Article 23 of the Constitution

        Law on Compulsory Acquisition 15/62 (as amended)

        The Compulsory Acquisition Regulation of 1956

        The Law on Property Requisition 21/62 (as amended)

        The Notification of Compensation Claim for Defense Purposes Regulations

        The General Court Compensation Regulations

        Β. Decisions of the Director of the Department of Lands and Surveys

        The Department of Lands and Surveys is the competent Department in which all the procedures relating to the rights governing immovable property are carried out. The Director of the Department of Lands and Surveys, exercising the powers provided by the legislation, and mainly the Immovable Property (Tenure, Registration and Valuation) Law, Cap 224 (as amended), but also the Law on Transfer and Mortgage 9/65 (as amended), may influence private interests in real estate with the decisions it makes.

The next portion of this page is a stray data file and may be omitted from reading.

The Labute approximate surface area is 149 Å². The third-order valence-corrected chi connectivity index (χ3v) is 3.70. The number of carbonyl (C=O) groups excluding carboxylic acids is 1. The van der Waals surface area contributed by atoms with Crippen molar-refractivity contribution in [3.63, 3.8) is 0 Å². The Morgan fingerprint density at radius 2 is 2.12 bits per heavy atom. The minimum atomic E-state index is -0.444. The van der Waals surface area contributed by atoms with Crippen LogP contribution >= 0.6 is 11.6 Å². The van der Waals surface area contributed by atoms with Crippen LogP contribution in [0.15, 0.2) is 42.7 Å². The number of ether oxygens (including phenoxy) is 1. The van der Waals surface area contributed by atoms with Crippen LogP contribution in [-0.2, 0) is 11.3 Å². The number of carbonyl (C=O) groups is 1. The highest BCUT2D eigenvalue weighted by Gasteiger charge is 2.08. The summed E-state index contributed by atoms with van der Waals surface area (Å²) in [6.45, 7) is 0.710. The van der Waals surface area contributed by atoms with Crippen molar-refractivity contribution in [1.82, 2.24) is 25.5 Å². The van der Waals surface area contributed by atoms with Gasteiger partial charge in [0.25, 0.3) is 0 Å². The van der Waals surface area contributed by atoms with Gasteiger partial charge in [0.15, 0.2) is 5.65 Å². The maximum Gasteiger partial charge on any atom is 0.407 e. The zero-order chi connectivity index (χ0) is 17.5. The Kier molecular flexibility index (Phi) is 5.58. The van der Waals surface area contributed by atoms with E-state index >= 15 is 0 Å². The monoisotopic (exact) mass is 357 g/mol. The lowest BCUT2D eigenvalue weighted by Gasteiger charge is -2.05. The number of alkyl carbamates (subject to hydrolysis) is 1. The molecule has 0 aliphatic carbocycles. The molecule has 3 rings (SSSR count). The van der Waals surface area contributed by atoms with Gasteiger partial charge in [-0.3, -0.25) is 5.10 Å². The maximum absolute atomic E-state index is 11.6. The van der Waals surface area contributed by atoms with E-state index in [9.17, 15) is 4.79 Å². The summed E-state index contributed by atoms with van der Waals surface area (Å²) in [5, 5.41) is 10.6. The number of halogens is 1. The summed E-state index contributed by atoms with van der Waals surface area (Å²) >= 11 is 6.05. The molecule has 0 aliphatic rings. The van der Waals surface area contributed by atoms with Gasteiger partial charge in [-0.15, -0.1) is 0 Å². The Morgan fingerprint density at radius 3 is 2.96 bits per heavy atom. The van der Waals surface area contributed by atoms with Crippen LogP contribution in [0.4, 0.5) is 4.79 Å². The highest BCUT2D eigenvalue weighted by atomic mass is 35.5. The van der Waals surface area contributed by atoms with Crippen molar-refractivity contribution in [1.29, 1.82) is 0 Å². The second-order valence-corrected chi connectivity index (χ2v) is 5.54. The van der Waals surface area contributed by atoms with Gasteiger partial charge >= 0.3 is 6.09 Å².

Relevant Legislation:

        The Immovable Property (Tenure, Registration and Valuation), Cap 224

        The Immovable Property (Transfer and Mortgage) Law 9/65 (as amended)

        The decisions of the Director are considered as simulated decisions of a court at first instance, which are subject to review by the competent District Courts under Sections 80 of Cap 224 and 51 of Law 9/65. The remedy by which a person affected by the Director's decision in the District Court can be appealed is called an Application/Appeal and the procedure is governed by the Immovable Property (Tenure, Registration and Valuation) Law of 1956.

        Relevant Legislation:

        The Immovable Property (Tenure, Registration and Valuation) of 1956